The notes to the Cass copy differ and are as follows:

The title page of the booklet contains the following:

The version played at Shrewton, Wilts, as repeated from memory by Frederick Joseph Perrier, a former mummer, and taken down in shorthand by A Eric Howlett, March 1936.

Then a manuscript note above the date:

On the instructions of Gerard Bonham-Carter of Shrewton House.

The recto of the title page is a repeat of the verso but with the following manuscript note:

Above the title:

Gerard Bonham-Carter – November 1936

Between Howlett and March 1936:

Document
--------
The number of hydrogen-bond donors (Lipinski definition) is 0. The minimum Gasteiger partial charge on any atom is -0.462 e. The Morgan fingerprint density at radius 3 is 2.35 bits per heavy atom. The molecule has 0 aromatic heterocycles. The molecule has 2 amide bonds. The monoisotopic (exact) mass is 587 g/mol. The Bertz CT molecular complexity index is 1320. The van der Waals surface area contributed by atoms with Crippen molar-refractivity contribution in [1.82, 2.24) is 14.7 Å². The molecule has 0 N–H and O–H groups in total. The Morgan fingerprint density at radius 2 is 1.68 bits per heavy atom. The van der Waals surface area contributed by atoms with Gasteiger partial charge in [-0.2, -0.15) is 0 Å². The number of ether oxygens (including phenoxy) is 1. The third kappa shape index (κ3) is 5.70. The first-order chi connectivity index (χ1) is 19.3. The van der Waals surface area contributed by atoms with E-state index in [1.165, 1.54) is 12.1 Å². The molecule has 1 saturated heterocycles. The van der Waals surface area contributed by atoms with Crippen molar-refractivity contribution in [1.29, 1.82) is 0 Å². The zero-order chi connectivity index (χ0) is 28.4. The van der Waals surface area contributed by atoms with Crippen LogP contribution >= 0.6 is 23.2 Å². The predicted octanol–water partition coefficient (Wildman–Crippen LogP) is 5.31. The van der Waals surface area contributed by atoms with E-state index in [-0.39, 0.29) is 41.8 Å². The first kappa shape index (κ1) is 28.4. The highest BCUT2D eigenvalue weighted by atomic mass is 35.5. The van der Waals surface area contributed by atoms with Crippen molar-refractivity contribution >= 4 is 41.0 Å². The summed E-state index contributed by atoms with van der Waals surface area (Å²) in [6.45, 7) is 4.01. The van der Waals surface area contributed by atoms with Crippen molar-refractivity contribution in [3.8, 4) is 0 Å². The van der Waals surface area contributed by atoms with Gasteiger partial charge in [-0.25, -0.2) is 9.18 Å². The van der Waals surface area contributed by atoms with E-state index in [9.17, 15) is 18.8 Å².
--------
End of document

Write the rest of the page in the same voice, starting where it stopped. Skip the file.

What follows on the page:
On the instructions of Gerard Bonham-Carter of Shrewton House


There are three other extant copies of the play, all included on the website. The version published in Wiltshire Folklife, 18, 1989 came from a recording made in 1958 from an un-named informant, but possibly Fred Perrier who provided the other extant texts. One, issued by Peter Kennedy: Wiltshire village songs and customs, Folktrax 406, 1969. David Kettlewell transcribed the version held in the VWML which is also dated 1969. All three texts differ in detail.

The 1936 transcription of the play appears, therefore, to be the oldest version of the play yet discovered. The implication in the booklet is that the play was performed by a full cast of characters in Shrewton House as the note on the title page recto says, ‘... though the play was performed the year he [GB-C] collected it, after a long interval, it had again lapsed.’

Transcribed and edited by Chris Wildridge, 2012.